When the winter chill sets in, the average fisherman looks ahead to the warmer weather with thoughts of dancing mayflies and rising trout. It is also a time for reflection, thinking about times on the river in the past, learning from them, and applying those lessons towards future experiences. Lately, I have been replaying some of the more memorable moments from the past year or so. In the coming weeks, I will periodically post a story from the past year that I think you may enjoy.
It was hot! I mean sticky hot. The kind of hot where your shirt, pants, and socks feel like they are glued to you. Larry was in the front of the boat as we cruised down the Au Sable waiting for the sun to set. We were after the big bugs, the condor-like Hexagenia limbata. When he caught another small trout, Larry said "I can't wait for it to get dark man." I replied slowly "we have to get where we wanna be first." I started paddling to our spot as night befell us.
On a hot day in mid to late June, there is almost certainly hex flies somewhere on either or both the Au Sable or Manistee river systems. In this case, a hot day had turned into a hot evening. As dusk came on quickly Larry and I arrived at the spot. We were slightly upstream of a bank that both him and I knew held some super trout. Dusk came and went, and I was beginning to second guess my decision to fish this stretch of river. Then, a slight humming could be heard in the distance. I thought that it was surely some of the masses of mosquitos that inhabit the swamps that surround the river. As the humming got closer (and louder), I soon realized that it was not humming I was hearing, but thousands upon thousands of hex flies performing a fatal flight called a "spinner fall." This is the end of their life. As they always do, small fish started feeding first, with the big fish starting slowly after. Gluttenly, big brown trout started slurping down the bugs all around us. As I moved into position, Larry turned on his light and was promptly swarmed by hex. When I saw this I laughed, because I knew we were in for a hell of a night.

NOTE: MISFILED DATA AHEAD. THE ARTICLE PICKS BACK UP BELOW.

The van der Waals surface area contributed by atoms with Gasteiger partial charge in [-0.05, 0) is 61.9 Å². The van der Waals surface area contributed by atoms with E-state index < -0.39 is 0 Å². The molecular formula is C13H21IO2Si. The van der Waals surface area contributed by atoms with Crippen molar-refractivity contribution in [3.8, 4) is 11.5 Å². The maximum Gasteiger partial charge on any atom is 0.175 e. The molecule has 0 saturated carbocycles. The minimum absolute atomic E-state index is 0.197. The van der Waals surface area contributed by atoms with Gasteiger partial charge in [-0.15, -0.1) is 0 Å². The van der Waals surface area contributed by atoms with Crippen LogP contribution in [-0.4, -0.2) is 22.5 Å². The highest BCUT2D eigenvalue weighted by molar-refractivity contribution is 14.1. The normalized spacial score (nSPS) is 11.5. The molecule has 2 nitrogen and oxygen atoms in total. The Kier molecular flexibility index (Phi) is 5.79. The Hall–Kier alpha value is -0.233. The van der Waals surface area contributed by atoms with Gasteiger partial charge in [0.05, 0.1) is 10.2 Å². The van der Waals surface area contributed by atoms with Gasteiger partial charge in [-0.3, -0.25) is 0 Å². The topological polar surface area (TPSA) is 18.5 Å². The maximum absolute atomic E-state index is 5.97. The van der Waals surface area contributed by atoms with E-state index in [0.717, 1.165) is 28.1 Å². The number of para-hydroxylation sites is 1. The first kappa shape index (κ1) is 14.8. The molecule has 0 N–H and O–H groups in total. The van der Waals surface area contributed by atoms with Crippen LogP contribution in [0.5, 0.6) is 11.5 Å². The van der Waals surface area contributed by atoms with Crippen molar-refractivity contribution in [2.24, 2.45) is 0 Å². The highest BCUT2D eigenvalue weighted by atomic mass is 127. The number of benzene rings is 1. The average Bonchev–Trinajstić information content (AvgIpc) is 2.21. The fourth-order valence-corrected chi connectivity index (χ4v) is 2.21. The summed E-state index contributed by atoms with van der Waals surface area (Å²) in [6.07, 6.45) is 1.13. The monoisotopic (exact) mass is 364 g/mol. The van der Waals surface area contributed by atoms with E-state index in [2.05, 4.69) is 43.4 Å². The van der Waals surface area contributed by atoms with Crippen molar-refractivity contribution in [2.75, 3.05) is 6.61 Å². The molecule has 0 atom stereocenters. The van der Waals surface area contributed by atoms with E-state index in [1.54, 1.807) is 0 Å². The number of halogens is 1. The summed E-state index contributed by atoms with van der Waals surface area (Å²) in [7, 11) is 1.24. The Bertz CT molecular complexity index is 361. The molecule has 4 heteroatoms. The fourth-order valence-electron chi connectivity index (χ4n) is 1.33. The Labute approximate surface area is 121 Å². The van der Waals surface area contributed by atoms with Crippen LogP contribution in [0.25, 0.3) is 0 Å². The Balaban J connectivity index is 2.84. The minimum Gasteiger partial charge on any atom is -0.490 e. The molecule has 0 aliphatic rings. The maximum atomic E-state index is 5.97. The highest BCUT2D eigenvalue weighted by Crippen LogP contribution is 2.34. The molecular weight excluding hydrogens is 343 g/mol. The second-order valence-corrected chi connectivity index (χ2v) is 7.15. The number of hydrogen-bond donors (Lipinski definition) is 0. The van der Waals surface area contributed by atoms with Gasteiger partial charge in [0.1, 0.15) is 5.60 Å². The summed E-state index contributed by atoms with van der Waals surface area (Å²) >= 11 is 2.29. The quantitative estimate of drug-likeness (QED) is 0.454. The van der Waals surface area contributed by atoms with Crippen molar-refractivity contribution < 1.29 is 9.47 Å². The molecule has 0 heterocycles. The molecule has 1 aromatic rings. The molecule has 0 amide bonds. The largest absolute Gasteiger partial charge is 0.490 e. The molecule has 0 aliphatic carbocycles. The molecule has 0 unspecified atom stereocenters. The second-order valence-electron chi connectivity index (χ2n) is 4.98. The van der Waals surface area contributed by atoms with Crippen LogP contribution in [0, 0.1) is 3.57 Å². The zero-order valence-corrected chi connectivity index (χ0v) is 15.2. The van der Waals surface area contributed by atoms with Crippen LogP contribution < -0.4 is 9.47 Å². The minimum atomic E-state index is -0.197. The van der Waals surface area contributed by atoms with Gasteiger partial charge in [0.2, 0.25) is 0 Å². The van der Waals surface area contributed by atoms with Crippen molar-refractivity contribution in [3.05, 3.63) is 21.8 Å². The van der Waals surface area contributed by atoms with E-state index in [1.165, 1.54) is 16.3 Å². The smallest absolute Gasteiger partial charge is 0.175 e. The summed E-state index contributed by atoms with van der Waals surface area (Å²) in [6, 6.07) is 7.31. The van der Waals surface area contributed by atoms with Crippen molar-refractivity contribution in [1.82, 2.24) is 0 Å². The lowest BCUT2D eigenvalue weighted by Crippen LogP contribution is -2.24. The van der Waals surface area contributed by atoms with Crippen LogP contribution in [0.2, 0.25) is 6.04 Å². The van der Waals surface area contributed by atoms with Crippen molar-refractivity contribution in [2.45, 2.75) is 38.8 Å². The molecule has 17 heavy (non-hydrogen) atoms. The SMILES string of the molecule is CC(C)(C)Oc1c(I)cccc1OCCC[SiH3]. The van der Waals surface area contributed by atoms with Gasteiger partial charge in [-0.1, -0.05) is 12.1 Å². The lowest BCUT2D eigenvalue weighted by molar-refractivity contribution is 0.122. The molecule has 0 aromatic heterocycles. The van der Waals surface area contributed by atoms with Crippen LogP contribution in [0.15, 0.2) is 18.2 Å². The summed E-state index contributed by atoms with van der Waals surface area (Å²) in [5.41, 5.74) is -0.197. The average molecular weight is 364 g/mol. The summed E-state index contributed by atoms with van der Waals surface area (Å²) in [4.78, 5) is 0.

Larry landed three fish legitimately over 20 inches that night, but one in particular stood out. To be frank, Larry is a good fisherman, and he showed it that night. After landing one beauty and pricking or hooking a few others, Larry and I heard a beast feeding on the other side of a log. In my head, I had a hunch that this trout had positioned himself in a back eddy and was picking off mayfly after mayfly. My plan of attack was to position the boat as close to the log as possible, and to have Larry "dap," the fish by holding his rod out and letting the line hang below the rod tip. As I moved the boat into position, I mentioned to Larry "better try to yank that thing over the log when you hook it," knowing in the back of my mind that such a proposition is easier said than done. Larry put his first cast on the fish. Nothing. Second cast, the fish loudly gulped his fly under and, as I sat watching, Larry yanked a 23" brown trout over the log that seperated where the trout formerly was and the boat. Breathing a sigh of relief as the fish exited the vicinity of the log jam, both of us were soon letting out a howl as I scooped the fish in the net.
As we left the river that night, both Larry and I knew that while each of us would (and did) see bigger fish later in the year, it would be hard to top the experience we had on that warm June night. That night will forever be known as the night that Larry "Bill Danced," a trout out of the woodwork.